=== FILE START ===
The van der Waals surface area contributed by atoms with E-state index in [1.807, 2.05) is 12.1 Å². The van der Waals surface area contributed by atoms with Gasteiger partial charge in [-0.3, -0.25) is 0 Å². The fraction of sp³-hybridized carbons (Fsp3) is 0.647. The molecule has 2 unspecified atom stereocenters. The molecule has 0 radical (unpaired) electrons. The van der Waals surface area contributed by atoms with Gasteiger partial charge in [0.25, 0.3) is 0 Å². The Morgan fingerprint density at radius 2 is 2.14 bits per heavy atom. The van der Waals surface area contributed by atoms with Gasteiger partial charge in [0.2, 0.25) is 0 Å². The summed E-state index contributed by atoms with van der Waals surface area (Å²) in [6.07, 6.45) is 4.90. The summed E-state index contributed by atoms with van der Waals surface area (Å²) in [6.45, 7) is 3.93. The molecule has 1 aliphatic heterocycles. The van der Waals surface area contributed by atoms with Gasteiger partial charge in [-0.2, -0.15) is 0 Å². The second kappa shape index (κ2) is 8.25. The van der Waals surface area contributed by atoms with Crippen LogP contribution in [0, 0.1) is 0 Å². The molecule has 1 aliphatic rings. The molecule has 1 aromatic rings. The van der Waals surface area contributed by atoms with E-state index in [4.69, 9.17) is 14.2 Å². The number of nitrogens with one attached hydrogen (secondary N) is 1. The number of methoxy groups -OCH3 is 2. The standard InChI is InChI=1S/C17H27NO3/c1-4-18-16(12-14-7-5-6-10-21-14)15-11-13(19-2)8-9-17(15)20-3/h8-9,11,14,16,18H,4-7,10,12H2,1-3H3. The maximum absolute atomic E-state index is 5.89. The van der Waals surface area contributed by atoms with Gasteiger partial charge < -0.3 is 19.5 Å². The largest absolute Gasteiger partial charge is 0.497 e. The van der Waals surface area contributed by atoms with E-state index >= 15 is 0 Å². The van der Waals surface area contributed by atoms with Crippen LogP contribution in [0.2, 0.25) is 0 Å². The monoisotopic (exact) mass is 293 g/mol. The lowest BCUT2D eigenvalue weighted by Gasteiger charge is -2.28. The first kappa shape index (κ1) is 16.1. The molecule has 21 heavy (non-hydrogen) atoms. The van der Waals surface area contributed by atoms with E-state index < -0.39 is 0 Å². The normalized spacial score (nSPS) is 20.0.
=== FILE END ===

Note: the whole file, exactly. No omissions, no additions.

The van der Waals surface area contributed by atoms with E-state index in [1.807, 2.05) is 12.1 Å². The van der Waals surface area contributed by atoms with Gasteiger partial charge in [-0.3, -0.25) is 0 Å². The fraction of sp³-hybridized carbons (Fsp3) is 0.647. The molecule has 2 unspecified atom stereocenters. The molecule has 0 radical (unpaired) electrons. The van der Waals surface area contributed by atoms with Gasteiger partial charge in [0.25, 0.3) is 0 Å². The Morgan fingerprint density at radius 2 is 2.14 bits per heavy atom. The van der Waals surface area contributed by atoms with Gasteiger partial charge in [0.2, 0.25) is 0 Å². The summed E-state index contributed by atoms with van der Waals surface area (Å²) in [6.07, 6.45) is 4.90. The summed E-state index contributed by atoms with van der Waals surface area (Å²) in [6.45, 7) is 3.93. The molecule has 1 aliphatic heterocycles. The van der Waals surface area contributed by atoms with Gasteiger partial charge in [-0.2, -0.15) is 0 Å². The second kappa shape index (κ2) is 8.25. The van der Waals surface area contributed by atoms with Crippen LogP contribution in [0, 0.1) is 0 Å². The molecule has 1 aliphatic rings. The molecule has 1 aromatic rings. The van der Waals surface area contributed by atoms with E-state index in [4.69, 9.17) is 14.2 Å². The number of nitrogens with one attached hydrogen (secondary N) is 1. The number of methoxy groups -OCH3 is 2. The standard InChI is InChI=1S/C17H27NO3/c1-4-18-16(12-14-7-5-6-10-21-14)15-11-13(19-2)8-9-17(15)20-3/h8-9,11,14,16,18H,4-7,10,12H2,1-3H3. The maximum absolute atomic E-state index is 5.89. The van der Waals surface area contributed by atoms with Gasteiger partial charge < -0.3 is 19.5 Å². The largest absolute Gasteiger partial charge is 0.497 e. The van der Waals surface area contributed by atoms with E-state index >= 15 is 0 Å². The van der Waals surface area contributed by atoms with Crippen LogP contribution in [0.2, 0.25) is 0 Å². The monoisotopic (exact) mass is 293 g/mol. The lowest BCUT2D eigenvalue weighted by Gasteiger charge is -2.28. The first kappa shape index (κ1) is 16.1. The molecule has 21 heavy (non-hydrogen) atoms. The van der Waals surface area contributed by atoms with E-state index < -0.39 is 0 Å². The normalized spacial score (nSPS) is 20.0.